ChangesTheBook, Chapter 1

The air was sickening. How could any one work in such a place. It makes one think that some people are born without any olfactory glands. Mike had worked here in this place, talking to customers who needed their pictures back right away. The local pharmacies had started to promise prints within an hour, so his task of lording over the people that wanted to see their loved ones whom they had snapped pictures only hours before, as if they couldn’t remember what they looked like, was in jeopardy. He was no longer the king of memory.
Worse, the good old days were being so quickly replaced by people who sported these expensive 2.1 mega pixel digital cameras. What a farce, he told them. Over and over again, they would exclaim how cool it was to see the picture immediately. Mike would remind them of the Polaroid craze. It didn’t last. Nothing would ever replace the little pack of cards shuffled with love of people’s memories. These cards, or pictures were a necessity to life. Still, there was something unreal about the quality of these immediate digital pictures. Mike’s thriving lifestyle and little business of taking exposed film and processing it was going to cease. How could technology be so unkind? If the digital craze of photography actually took hold, what would people do with their very expensive single reflex, 35 mm cameras? And they weren’t complete without the bag of necessary accouterments – telephoto lenses, wide angle lenses, tripods, flash attachments, back up batteries, filters, cases, bags, etc, ad-nauseum.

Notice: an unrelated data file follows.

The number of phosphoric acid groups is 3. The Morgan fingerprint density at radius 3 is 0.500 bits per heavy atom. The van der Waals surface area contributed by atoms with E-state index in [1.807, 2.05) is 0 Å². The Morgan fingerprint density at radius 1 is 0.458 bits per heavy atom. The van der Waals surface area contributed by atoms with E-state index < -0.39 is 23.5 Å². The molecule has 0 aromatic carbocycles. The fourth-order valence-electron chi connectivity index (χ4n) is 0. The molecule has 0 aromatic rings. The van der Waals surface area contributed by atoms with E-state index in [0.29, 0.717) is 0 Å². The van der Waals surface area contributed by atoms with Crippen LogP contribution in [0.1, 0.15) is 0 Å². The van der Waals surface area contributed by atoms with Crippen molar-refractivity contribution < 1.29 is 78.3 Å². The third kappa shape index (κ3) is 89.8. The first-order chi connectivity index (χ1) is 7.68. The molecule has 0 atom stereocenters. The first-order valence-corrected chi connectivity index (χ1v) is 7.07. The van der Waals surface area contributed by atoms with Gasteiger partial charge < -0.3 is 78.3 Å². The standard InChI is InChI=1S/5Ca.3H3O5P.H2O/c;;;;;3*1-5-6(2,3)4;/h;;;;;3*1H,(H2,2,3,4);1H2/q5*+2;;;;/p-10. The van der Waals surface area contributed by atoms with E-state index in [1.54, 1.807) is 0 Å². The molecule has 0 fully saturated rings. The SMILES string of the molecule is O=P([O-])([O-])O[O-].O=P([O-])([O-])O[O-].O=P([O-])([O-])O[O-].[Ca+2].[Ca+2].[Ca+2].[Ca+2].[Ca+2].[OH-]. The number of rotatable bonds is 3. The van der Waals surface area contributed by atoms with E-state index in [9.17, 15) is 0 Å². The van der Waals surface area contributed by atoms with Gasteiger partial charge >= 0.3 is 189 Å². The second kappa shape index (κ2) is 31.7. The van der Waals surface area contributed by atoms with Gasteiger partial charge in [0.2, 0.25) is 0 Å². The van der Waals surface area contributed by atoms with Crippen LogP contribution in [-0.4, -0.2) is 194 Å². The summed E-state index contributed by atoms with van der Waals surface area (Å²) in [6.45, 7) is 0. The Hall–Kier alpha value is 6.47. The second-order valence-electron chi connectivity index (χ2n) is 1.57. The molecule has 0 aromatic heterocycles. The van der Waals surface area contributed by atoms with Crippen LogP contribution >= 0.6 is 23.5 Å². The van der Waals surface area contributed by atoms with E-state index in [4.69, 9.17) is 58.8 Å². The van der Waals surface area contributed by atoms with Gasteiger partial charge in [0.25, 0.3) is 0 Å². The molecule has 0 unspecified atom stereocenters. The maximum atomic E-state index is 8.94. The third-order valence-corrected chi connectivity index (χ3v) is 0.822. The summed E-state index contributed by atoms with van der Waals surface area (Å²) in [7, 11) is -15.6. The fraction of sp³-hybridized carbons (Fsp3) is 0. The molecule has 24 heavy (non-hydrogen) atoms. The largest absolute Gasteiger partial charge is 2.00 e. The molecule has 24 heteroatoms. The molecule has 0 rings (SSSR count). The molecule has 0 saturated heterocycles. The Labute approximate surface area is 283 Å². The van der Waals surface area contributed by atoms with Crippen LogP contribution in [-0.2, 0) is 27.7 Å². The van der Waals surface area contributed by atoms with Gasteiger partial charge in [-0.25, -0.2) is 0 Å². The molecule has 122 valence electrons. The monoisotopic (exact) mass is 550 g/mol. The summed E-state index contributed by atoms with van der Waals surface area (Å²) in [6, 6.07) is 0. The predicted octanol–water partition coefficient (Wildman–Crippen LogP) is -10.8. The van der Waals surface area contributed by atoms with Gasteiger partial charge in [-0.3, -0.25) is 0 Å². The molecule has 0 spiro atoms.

What about the filmmakers? Not to mention the paper makers, the people that made and sold the chemicals for developing the pictures, and on and on? Even as Mike was contemplating, another customer walked, in deposited his film and proudly announced that he was going digital. How many times in human history had technology made obsolete professions and everything associated with them. Even though people hated change, it seemed that in today’s world, more and more people were actually sporting the newest thing. Any one born at the early turn of the 20th century talked about the industrial revolution. But this newer revolution was so much different. There were actually stores that sold the most modern changes. How could one keep up. And looking back, the most modern looking device of today would in less than two years look like a clumsy old dinosaur. You just couldn’t keep up, but worse, you couldn’t even remember how it was just a few short years ago!


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